Presently, the Adventz Group fertiliser business is strategically spread out all across eastern, western and southern India, with Chambal Fertilisers (another erstwhile K K Birla firm which has been jointly inherited by the Bhartia, Nopany and Poddar families) servicing the northern parts of the country. Efforts to de-risk the business are going on in full swing. A `4,500-crore integrated diammonium phosphate (DAP) manufacturing facility was launched in collaboration with Ras al-Khaimah (RAK) Maritime City in the UAE earlier this year. To ensure the project’s viability, the group has acquired an interest in a rock phosphate mine in Peru, in partnership with Mitsubishi Corporation of Japan and Peru’s Fosfatos del Pacifico (Fospac). Further, Zuari Agro Chemicals Ltd has entered into a 50:50 JV with Casablanca-based Maroc Phosphore SA, a wholly owned subsidiary of leading global phosphate producer OCP, to create Odisha-based Paradeep Phosphates. A water-soluble speciality fertiliser plant with an annual production capacity of 36,000 tonnes, and costing to the tune of `22 crore, is being operated by Maharashtra-based Zuari Rotem Speciality Fertilisers Ltd as a joint venture between Zuari and Rotem Amfert Negev (of Israel Chemicals Ltd) since the last three years.
As for the heavy engineering side of things, Texmaco Rail has recently acquired Kalindee Rail Nirman which it had had its eye on for a while, apart from installing a `100-crore coach factory in Kolkata, where Poddar wants to manufacture metro coaches, with the help of Japanese bigwig Kawasaki. “To ensure the productivity of the unit, we had to secure a product line that complements Indian Railways. Japan and India share a very special relationship. While Japan has an abundance of credit granted by its government for the construction of dedicated freight corridors, apart from the finest technologies, India has a promising future in terms of infrastructure opportunities,” he explains. Moreover, he has also been actively initiating a wealth of new technology—including the use of robotic welders, which is practically unheard of in India, to make wagons—into the group to ensure that it is a step ahead of competition.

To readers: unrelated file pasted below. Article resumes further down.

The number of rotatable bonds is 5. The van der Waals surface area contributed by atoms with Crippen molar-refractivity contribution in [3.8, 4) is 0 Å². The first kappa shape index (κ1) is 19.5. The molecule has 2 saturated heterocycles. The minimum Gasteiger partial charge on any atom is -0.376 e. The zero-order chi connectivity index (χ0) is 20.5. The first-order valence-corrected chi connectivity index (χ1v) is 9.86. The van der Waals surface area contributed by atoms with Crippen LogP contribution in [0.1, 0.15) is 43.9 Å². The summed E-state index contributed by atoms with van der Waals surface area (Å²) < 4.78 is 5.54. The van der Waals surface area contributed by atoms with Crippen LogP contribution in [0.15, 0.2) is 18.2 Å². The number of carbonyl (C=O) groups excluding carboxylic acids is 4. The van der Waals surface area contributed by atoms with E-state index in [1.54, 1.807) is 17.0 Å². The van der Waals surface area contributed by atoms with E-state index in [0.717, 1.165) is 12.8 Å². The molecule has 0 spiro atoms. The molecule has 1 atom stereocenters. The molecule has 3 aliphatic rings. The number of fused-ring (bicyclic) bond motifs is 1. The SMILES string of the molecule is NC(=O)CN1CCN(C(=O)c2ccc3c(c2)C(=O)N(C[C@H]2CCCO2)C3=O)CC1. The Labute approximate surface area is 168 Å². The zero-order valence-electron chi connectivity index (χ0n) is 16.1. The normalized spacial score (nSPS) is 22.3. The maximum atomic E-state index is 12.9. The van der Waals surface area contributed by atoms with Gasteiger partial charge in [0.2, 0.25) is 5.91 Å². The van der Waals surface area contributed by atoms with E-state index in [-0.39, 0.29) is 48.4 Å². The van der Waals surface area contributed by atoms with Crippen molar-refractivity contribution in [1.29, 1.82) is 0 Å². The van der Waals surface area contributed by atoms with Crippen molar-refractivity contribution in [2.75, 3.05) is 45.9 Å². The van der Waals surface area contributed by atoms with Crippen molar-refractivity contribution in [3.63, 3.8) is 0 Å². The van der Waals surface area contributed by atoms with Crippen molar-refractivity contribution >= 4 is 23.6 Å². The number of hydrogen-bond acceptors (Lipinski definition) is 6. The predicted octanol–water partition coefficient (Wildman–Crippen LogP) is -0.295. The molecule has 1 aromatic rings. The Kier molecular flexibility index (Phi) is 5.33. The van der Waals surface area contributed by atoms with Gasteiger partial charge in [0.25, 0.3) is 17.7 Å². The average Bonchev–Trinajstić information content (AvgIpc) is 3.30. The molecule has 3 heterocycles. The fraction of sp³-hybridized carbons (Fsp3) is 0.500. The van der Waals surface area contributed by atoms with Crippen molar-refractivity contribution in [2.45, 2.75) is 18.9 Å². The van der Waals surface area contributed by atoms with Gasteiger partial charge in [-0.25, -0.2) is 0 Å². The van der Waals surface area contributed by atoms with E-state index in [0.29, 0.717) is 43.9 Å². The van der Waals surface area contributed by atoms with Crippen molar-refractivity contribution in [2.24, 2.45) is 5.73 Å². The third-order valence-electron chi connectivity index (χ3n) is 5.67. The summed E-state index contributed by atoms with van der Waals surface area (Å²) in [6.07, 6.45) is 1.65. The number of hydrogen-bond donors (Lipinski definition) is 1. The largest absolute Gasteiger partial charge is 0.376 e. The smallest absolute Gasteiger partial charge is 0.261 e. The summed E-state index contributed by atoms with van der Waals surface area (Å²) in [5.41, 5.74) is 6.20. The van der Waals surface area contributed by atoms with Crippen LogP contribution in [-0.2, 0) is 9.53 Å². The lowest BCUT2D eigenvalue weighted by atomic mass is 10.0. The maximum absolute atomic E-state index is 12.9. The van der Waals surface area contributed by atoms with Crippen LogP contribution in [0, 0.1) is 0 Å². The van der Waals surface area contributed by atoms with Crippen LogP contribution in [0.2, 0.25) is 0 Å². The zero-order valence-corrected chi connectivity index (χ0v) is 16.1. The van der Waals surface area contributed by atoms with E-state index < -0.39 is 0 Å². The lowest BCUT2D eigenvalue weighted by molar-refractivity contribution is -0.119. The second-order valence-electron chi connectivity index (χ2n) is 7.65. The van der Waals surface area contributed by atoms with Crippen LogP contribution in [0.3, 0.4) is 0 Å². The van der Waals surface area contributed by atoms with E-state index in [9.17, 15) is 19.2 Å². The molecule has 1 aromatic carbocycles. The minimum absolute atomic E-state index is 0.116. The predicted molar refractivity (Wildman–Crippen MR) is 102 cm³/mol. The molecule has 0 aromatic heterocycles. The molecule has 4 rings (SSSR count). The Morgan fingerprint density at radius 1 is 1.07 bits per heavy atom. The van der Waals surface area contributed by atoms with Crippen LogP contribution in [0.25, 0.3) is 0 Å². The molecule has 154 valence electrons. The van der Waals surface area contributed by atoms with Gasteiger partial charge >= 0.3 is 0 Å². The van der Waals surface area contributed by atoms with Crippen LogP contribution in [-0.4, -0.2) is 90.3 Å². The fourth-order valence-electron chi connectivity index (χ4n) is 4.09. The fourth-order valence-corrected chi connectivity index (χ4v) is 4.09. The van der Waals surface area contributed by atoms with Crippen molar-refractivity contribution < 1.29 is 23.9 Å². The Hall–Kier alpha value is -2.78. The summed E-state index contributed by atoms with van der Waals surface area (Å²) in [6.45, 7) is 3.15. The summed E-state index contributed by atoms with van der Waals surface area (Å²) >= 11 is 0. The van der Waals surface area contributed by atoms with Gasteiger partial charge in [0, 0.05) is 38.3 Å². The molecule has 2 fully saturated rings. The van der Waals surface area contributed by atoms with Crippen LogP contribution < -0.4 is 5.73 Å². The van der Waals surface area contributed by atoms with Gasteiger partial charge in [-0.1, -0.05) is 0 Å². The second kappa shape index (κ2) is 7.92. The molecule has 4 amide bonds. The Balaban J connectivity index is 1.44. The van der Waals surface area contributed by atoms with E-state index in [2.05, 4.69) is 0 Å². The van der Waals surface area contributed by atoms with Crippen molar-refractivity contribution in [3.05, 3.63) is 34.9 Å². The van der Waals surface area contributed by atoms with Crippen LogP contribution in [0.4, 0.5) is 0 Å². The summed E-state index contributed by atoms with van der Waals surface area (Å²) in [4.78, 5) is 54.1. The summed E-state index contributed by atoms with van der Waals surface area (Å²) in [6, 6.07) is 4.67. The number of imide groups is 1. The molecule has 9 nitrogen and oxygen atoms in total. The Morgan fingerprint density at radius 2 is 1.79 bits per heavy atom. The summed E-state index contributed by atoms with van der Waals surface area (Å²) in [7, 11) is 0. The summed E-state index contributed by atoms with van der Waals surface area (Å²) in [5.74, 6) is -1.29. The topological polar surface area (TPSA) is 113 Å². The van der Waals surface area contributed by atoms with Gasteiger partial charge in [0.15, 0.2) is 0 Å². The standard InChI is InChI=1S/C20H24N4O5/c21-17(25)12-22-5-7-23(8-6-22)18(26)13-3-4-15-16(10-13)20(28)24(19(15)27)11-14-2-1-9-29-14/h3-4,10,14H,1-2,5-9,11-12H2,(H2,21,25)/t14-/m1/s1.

“As you know, Marwari training, discipline and commitment is what you naturally inherit from the family. In a Marwari family, you learn it all the time, because all discussions are centred around business,” says Poddar who comes from Kolkata’s old moneyed Poddar family, whose business interests spanned textiles, jute, tea and coal. “I was extremely fortunate that my father, and then my father-in-law, really believed in inculcating a value system. So, we have always been fair to our suppliers, partners, employees and customers. And as a result, I have had the privilege of being the chairman of some multinational corporations—like Avery and Areva—without holding any equity!” adds he.
The top qualities treasured by the mild-tempered Poddar are honesty and humility. “If you have a sense of integrity, honesty and transparency, and if you can combine these with humility, it is a great asset. If you are brilliant but arrogant, how many people would like to do business with you?” rhetorically asks Poddar, who has grown his businesses far and wide from Gujarat and Goa to Bengal, and from Himachal Pradesh all the way down to Tamil Nadu.